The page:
Senator Seeks Probe of Comcast for Naming NBC Managers Before Deal Cleared
U.S. Senator Al Franken, a former NBC comedian, asked federal officials to investigate whether Comcast Corp. violated antitrust law by naming new managers at NBC Universal as regulators weigh the purchase.
“Comcast’s actions may constitute ‘gun-jumping’ in violation of the letter and spirit of federal antitrust law,” Franken, a Minnesota Democrat, said in a letter to Christine Varney, the assistant U.S. attorney general for antitrust. Franken’s office released the letter by e-mail today.
The Justice Department and Federal Communications Commission are reviewing the purchase announced last December. It would give Comcast, the largest U.S. cable company, control of the NBC television network, broadcast stations, cable channels such as MSNBC and USA Network and a share of the online site Hulu LLC.
Franken, 59, rose to prominence on the NBC show “Saturday Night Live.” He has raised campaign money by promoting his criticism of Comcast’s planned takeover of the network.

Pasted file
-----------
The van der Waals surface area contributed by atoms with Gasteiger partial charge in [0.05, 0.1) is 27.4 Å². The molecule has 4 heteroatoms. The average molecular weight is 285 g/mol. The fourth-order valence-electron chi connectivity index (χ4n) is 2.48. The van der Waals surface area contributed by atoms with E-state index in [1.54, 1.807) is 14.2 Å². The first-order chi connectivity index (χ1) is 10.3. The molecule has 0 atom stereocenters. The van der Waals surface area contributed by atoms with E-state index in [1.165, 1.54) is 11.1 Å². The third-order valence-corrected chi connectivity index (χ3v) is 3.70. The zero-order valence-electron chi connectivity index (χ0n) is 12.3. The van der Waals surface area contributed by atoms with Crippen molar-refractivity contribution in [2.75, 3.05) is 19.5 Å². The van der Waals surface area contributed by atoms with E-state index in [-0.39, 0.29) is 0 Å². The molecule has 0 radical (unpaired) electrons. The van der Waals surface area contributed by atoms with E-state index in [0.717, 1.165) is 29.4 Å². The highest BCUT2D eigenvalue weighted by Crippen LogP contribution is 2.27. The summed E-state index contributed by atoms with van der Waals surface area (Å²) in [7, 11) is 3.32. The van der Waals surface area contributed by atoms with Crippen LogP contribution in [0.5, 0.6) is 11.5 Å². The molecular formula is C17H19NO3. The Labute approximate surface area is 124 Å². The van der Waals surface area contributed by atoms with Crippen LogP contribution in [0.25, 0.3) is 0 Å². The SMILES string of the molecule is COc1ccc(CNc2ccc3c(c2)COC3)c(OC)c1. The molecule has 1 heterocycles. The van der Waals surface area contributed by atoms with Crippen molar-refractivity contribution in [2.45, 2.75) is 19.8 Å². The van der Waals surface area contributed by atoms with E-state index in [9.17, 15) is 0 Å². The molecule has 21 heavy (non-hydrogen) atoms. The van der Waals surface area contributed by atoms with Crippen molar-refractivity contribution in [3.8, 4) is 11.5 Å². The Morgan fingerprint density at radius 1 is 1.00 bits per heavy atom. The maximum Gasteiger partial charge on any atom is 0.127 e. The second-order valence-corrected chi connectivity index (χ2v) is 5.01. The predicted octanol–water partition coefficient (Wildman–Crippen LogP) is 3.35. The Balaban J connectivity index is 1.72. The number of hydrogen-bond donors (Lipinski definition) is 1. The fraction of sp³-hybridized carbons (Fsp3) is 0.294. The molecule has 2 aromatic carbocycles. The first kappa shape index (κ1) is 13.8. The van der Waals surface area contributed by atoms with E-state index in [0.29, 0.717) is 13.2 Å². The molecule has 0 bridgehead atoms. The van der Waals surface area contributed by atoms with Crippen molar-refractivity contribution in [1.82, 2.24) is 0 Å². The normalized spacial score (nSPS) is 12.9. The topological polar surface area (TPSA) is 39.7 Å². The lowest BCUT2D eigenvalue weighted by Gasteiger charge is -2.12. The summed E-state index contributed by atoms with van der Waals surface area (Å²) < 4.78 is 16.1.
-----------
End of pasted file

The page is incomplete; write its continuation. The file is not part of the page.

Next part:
Philadelphia-based Comcast last week announced a “comprehensive restructuring” at NBC Universal by naming 43 managers for the General Electric Co. unit, Franken wrote.
Comcast may be seeking to indirectly control NBC “well in advance of federal approval” and its action may trigger impermissible exchanges of sensitive information, he wrote. Comcast “does not have the right to effect that merger absent explicit federal approval,” Franken wrote.
Transition Planning Common
“Transition and integration planning is common, proper, and expected,” Sena Fitzmaurice, a Washington-based spokeswoman for Comcast, said in an e-mail. “Post-closing management teams are regularly announced prior to antitrust approval. NBC Universal has remained in total control of all decision making.”
Gina Talamona, a Justice Department spokeswoman, declined to comment.
Jeffrey Zucker, chief executive officer of Universal City, California-based NBC Universal, said Nov. 18 he expects the takeover to be completed by year-end. Neither regulatory agency has announced a date for a decision.
Franken was an actor and writer for “Saturday Night Live” from 1975 to 1980 and from 1985 to 1995. Among his comedy characters was Stuart Smalley, the self-help guru who ended his messages with the affirmation, “I’m good enough, I’m smart enough, and, doggone it, people like me!”
To contact the editor responsible for this story: Allan Holmes at email@example.com